The advice you hear out there as a beginning author is, “write what you know,” as well as, “write something you’d like to read yourself.” That advice is sometimes easier said than done, especially if both statements are in opposition to each other. For example, I may like reading about a Chinese family and how they survive under Communist rule, but I wouldn’t write one since I’m not familiar with anything about the theme or the culture.
When I first got the idea to write The Coin, the first thing that came to mind was: What would happen to a woman like myself (who had found many coins on the mountain, by the way), if one particular coin would expose a very nasty man’s secret? That simple question spawned the write what you know concept. My main character became Gabriela Martinez, Cuban-American woman living in Europe (like myself), familiar with the effects of exile and the vagaries of life (myself again), at the cusp of achieving the recognition for her career (my desire to achieve that as a writer), and what would happen if the person who is sent to protect you puts you in emotional peril (not me, but a great wrench thrown into the conflict). It was something I could tackle and explore. The type of novel I love to read, where a normal person is thrown into untenable circumstances, and whose inner strength helps them triumph and overcome.
But, how to make sure the bad and good guys know about her finding that coin? Well, the write what you know came to the rescue again. As every Cuban-born person knows, we love our bracelets, and every woman has one with a ton of big and heavy (and I mean big and heavy) gold charms. Charms galore. Some have Christian medal charms, ALL have the azabache – jet stone (a hard black semiprecious variety of lignite) – to ward off the evil eye, and, you guessed it…coins! Problem solved. My character would place the coin on the bracelet she always wore and, Bingo, the inciting incident is off and running.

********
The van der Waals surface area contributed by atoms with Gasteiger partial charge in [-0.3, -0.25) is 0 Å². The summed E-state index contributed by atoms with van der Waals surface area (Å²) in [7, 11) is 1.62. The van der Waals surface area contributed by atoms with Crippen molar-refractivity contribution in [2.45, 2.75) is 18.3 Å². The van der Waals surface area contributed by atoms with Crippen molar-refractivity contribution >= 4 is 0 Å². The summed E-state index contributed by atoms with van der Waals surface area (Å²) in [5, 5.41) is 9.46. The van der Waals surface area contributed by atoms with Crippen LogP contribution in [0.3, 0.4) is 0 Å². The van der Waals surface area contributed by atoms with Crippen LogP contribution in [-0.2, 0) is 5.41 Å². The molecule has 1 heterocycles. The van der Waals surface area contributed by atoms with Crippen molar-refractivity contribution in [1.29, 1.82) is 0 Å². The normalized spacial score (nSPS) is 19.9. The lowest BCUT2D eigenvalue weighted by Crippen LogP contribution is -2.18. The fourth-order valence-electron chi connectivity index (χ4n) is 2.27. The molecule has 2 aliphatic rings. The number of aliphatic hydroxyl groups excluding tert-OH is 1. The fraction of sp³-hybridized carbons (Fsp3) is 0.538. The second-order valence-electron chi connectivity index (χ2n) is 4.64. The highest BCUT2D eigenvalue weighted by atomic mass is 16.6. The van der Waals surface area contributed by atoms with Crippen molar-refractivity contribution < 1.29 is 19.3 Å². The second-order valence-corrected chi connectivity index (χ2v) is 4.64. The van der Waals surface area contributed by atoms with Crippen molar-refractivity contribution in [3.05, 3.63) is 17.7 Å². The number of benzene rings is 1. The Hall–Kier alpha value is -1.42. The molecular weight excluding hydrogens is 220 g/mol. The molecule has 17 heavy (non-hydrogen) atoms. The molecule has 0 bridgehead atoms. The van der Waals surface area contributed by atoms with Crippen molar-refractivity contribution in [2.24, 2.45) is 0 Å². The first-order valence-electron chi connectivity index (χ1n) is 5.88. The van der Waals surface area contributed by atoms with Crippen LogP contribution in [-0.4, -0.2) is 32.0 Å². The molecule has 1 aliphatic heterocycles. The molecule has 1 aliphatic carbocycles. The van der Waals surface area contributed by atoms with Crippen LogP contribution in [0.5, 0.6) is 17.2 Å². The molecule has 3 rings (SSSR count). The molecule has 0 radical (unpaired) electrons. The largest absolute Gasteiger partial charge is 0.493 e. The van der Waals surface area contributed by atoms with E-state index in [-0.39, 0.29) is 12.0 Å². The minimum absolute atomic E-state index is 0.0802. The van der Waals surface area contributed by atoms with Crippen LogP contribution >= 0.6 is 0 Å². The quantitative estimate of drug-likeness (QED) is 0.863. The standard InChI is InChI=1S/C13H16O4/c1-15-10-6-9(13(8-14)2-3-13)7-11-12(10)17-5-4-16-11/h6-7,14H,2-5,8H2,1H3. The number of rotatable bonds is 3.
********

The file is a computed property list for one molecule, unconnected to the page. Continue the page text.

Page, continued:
Here is a picture of my mother’s bracelet (bottom), and my ex brother-in-law’s mother’s bracelet (top) and the excerpt from the novel where the conflict wheels are set in motion. Enjoy.
With past events still rancorously boiling in his mind, David diligently cleaned the coin, prepared the ancient camera equipment, and took close-ups of both sides of the small coin. Why didn’t the old man get one of those instant cameras that cluttered the market nowadays? It was more modern, practical, and wouldn’t keep wasting his time. But like everything else that pertained to these coins, David knew it was futile to complain.
As night closed in, David set about finishing his other tasks as quickly as possible. Once finished, he placed the photo roll inside a padded, stamped envelope, and meticulously closed the jewelry shop. On his way home, he dropped it off at La Poste and forgot about it.
Little did he know a discreet worldwide alert would be issued barely two weeks later.
My ex brother-in-law’s mother’s bracelet. He graciously let me borrow it for a signing event.


My mother’s bracelet.



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